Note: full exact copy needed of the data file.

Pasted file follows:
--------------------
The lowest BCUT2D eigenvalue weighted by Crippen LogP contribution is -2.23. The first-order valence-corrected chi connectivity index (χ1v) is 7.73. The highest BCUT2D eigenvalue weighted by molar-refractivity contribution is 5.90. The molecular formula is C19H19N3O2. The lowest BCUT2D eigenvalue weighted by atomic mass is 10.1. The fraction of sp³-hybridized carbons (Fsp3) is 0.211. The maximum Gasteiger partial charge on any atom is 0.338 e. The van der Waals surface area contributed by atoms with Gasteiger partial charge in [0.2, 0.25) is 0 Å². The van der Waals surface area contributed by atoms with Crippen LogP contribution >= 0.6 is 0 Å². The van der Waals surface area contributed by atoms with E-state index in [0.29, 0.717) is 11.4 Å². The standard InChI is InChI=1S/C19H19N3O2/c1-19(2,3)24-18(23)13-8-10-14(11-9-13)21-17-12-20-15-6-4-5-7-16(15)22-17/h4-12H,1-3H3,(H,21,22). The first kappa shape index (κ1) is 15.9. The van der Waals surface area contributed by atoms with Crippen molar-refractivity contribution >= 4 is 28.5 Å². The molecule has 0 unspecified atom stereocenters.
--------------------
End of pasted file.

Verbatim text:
The lowest BCUT2D eigenvalue weighted by Crippen LogP contribution is -2.23. The first-order valence-corrected chi connectivity index (χ1v) is 7.73. The highest BCUT2D eigenvalue weighted by molar-refractivity contribution is 5.90. The molecular formula is C19H19N3O2. The lowest BCUT2D eigenvalue weighted by atomic mass is 10.1. The fraction of sp³-hybridized carbons (Fsp3) is 0.211. The maximum Gasteiger partial charge on any atom is 0.338 e. The van der Waals surface area contributed by atoms with Gasteiger partial charge in [0.2, 0.25) is 0 Å². The van der Waals surface area contributed by atoms with Crippen LogP contribution >= 0.6 is 0 Å². The van der Waals surface area contributed by atoms with E-state index in [0.29, 0.717) is 11.4 Å². The standard InChI is InChI=1S/C19H19N3O2/c1-19(2,3)24-18(23)13-8-10-14(11-9-13)21-17-12-20-15-6-4-5-7-16(15)22-17/h4-12H,1-3H3,(H,21,22). The first kappa shape index (κ1) is 15.9. The van der Waals surface area contributed by atoms with Crippen molar-refractivity contribution >= 4 is 28.5 Å². The molecule has 0 unspecified atom stereocenters.